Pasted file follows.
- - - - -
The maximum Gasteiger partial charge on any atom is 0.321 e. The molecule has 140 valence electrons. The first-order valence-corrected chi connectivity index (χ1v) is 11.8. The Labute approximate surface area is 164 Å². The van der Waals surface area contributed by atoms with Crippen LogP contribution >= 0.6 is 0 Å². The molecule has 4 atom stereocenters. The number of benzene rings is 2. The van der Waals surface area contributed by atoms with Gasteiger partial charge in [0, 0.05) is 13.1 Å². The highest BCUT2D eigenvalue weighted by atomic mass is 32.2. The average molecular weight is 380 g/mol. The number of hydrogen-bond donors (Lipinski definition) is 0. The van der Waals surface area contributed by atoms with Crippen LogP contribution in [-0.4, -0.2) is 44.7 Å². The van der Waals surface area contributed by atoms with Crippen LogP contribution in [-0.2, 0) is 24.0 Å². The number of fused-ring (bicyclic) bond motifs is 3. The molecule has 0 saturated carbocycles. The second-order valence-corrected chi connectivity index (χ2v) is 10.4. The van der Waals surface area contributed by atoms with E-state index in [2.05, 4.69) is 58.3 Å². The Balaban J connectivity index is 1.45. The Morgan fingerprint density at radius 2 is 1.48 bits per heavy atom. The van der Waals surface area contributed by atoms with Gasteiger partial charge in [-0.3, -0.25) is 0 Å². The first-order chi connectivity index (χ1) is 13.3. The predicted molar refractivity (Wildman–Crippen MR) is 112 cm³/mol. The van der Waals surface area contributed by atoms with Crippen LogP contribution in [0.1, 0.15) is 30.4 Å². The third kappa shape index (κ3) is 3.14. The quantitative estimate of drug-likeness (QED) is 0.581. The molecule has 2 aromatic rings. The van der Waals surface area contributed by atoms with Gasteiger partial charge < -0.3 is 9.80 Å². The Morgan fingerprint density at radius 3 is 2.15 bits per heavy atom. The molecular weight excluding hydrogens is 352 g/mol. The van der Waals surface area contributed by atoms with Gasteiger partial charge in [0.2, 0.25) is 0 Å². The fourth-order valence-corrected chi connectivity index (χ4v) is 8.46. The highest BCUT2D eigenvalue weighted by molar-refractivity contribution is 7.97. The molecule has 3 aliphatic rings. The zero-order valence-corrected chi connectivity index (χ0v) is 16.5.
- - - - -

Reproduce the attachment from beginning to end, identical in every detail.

The maximum Gasteiger partial charge on any atom is 0.321 e. The molecule has 140 valence electrons. The first-order valence-corrected chi connectivity index (χ1v) is 11.8. The Labute approximate surface area is 164 Å². The van der Waals surface area contributed by atoms with Crippen LogP contribution >= 0.6 is 0 Å². The molecule has 4 atom stereocenters. The number of benzene rings is 2. The van der Waals surface area contributed by atoms with Gasteiger partial charge in [0, 0.05) is 13.1 Å². The highest BCUT2D eigenvalue weighted by atomic mass is 32.2. The average molecular weight is 380 g/mol. The number of hydrogen-bond donors (Lipinski definition) is 0. The van der Waals surface area contributed by atoms with Crippen LogP contribution in [-0.4, -0.2) is 44.7 Å². The van der Waals surface area contributed by atoms with Crippen LogP contribution in [-0.2, 0) is 24.0 Å². The number of fused-ring (bicyclic) bond motifs is 3. The molecule has 0 saturated carbocycles. The second-order valence-corrected chi connectivity index (χ2v) is 10.4. The van der Waals surface area contributed by atoms with E-state index in [2.05, 4.69) is 58.3 Å². The Balaban J connectivity index is 1.45. The Morgan fingerprint density at radius 2 is 1.48 bits per heavy atom. The van der Waals surface area contributed by atoms with Gasteiger partial charge in [-0.3, -0.25) is 0 Å². The first-order chi connectivity index (χ1) is 13.3. The predicted molar refractivity (Wildman–Crippen MR) is 112 cm³/mol. The van der Waals surface area contributed by atoms with Crippen LogP contribution in [0.1, 0.15) is 30.4 Å². The third kappa shape index (κ3) is 3.14. The quantitative estimate of drug-likeness (QED) is 0.581. The molecule has 2 aromatic rings. The van der Waals surface area contributed by atoms with Gasteiger partial charge < -0.3 is 9.80 Å². The Morgan fingerprint density at radius 3 is 2.15 bits per heavy atom. The molecular weight excluding hydrogens is 352 g/mol. The van der Waals surface area contributed by atoms with Gasteiger partial charge in [0.2, 0.25) is 0 Å². The fourth-order valence-corrected chi connectivity index (χ4v) is 8.46. The highest BCUT2D eigenvalue weighted by molar-refractivity contribution is 7.97. The molecule has 3 aliphatic rings. The zero-order valence-corrected chi connectivity index (χ0v) is 16.5.